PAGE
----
Giving birth in a stable might be better than a labour ward

From  on Tuesday, Dec 23 2014 with New Zealand modifications by Denise Hynd

The ‘greatest birth story ever told’ has a lot to teach 21st century policy makers, writes Milli Hill

baby with a santa hat and green background

© Getty Images

When it comes to giving birth, maybe newer, shinier and more technological isn’t necessarily better. The world was baffled recently when new UK guidelines for pregnant women stated quite clearly that hospital was the LEAST safe place to give birth – how very mysterious! Could it be that those beeping machines and vigilant docs, which we’d all been led to believe epitomised progress and were so very essential to our labours, were actually making things worse?!

It seems like the world is finally waking up to the fact that birth is something so fundamentally human – like eating, sleeping, making love – that it does not benefit from the interference of modern technology. With birth, we need to go back to basics, and to allow ourselves to be mammals. And so, although the straw might be a little spiky on the knees, a stable might be just the place to have a baby. Here’s why: Continue reading

Microbirth

More Auckland screenings of Microbirth  will happen in 2015 -if you would like to host one please contact Denise 

“Microbirth” examines evidence which links modern delivery practices with the reduction and loss of some critical biological processes making our children more susceptible to non-infectious diseases through-out their lives. For example recent studies have shown that babies born by Caesarean have an increased risk of developing asthma, type 1 diabetes, obesity and other diseases linked to the immune system;up-to 30% higher than children born vaginally. Other research also shows that the process of vaginal birth which involves a cocktail of hormones for mother and baby in labour, sets the best beginnings for our immune system and subsequent health. International experts in the film also forecast that the current escalation of these non-communicable diseases is a potential world health catastrophe which could bankrupt many nations!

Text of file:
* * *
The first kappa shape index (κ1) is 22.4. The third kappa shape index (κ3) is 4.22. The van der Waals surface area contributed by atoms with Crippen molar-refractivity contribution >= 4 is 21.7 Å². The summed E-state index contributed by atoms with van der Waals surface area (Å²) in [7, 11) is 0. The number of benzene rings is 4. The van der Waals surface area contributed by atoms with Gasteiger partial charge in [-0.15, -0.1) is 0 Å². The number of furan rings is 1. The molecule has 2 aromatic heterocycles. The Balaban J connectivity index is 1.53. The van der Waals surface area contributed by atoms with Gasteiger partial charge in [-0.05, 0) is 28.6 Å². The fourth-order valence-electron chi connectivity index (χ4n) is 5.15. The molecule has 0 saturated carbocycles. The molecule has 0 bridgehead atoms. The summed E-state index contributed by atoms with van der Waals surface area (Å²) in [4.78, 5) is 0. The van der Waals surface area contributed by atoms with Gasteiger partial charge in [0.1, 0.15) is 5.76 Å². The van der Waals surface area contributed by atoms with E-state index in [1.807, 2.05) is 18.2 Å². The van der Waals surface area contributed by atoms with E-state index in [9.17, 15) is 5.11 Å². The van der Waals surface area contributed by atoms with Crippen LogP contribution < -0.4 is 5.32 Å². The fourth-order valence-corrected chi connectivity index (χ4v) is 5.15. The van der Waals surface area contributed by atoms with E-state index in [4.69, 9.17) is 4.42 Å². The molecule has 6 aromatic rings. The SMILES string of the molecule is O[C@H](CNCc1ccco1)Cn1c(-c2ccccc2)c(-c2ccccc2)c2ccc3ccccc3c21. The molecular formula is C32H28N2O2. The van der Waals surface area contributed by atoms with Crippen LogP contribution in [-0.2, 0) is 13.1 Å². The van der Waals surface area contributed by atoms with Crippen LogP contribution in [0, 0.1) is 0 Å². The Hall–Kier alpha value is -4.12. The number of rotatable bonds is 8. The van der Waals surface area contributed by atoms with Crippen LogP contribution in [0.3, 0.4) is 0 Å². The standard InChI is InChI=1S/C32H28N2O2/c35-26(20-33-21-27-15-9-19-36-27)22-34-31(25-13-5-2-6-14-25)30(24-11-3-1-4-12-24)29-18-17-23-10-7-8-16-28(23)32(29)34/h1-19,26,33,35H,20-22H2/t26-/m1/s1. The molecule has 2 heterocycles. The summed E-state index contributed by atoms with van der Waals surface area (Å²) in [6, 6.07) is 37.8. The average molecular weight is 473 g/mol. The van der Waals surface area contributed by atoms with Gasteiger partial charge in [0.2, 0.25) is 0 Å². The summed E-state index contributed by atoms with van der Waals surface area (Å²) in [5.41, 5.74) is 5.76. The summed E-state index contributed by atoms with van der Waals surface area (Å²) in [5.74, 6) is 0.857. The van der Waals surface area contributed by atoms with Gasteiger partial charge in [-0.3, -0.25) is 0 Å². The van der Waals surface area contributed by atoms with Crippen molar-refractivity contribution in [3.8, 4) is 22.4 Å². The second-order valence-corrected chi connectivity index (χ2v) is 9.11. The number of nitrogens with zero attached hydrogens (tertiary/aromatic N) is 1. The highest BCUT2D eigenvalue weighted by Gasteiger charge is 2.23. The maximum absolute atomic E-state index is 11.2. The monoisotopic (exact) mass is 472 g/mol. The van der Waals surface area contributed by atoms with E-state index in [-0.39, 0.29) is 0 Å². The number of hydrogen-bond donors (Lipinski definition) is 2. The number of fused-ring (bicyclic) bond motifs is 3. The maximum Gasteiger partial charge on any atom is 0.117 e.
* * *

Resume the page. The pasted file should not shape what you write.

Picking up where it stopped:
Auckland hospitals Caesarean Section rates in 2013 are; National Women’s 30%, North Shore 30%, Waitakere 24.6%, Middlemore 22% !

Further explanation of the Microbiome and its implications on pregnancy is here; Midwifethinking

Placenta Birth Choices.